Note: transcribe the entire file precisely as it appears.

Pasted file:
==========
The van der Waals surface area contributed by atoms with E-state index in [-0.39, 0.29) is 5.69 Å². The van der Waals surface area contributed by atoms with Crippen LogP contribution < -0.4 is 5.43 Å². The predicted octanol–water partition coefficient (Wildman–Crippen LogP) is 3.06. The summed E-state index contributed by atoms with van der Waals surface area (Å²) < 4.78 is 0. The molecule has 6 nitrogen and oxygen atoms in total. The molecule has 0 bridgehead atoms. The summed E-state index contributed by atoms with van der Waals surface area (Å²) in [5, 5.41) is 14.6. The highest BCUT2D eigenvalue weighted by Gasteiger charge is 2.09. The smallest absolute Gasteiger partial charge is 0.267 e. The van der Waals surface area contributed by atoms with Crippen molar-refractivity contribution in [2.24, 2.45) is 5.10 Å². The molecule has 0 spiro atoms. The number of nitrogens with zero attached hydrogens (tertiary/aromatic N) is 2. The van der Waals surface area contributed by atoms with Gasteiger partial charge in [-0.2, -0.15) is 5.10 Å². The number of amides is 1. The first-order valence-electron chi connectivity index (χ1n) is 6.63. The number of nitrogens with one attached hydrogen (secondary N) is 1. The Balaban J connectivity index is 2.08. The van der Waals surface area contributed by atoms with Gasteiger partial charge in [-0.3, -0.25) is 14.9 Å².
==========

The van der Waals surface area contributed by atoms with E-state index in [-0.39, 0.29) is 5.69 Å². The van der Waals surface area contributed by atoms with Crippen LogP contribution < -0.4 is 5.43 Å². The predicted octanol–water partition coefficient (Wildman–Crippen LogP) is 3.06. The summed E-state index contributed by atoms with van der Waals surface area (Å²) < 4.78 is 0. The molecule has 6 nitrogen and oxygen atoms in total. The molecule has 0 bridgehead atoms. The summed E-state index contributed by atoms with van der Waals surface area (Å²) in [5, 5.41) is 14.6. The highest BCUT2D eigenvalue weighted by Gasteiger charge is 2.09. The smallest absolute Gasteiger partial charge is 0.267 e. The van der Waals surface area contributed by atoms with Crippen molar-refractivity contribution in [2.24, 2.45) is 5.10 Å². The molecule has 0 spiro atoms. The number of nitrogens with zero attached hydrogens (tertiary/aromatic N) is 2. The van der Waals surface area contributed by atoms with Gasteiger partial charge in [-0.2, -0.15) is 5.10 Å². The number of amides is 1. The first-order valence-electron chi connectivity index (χ1n) is 6.63. The number of nitrogens with one attached hydrogen (secondary N) is 1. The Balaban J connectivity index is 2.08. The van der Waals surface area contributed by atoms with Gasteiger partial charge in [-0.3, -0.25) is 14.9 Å².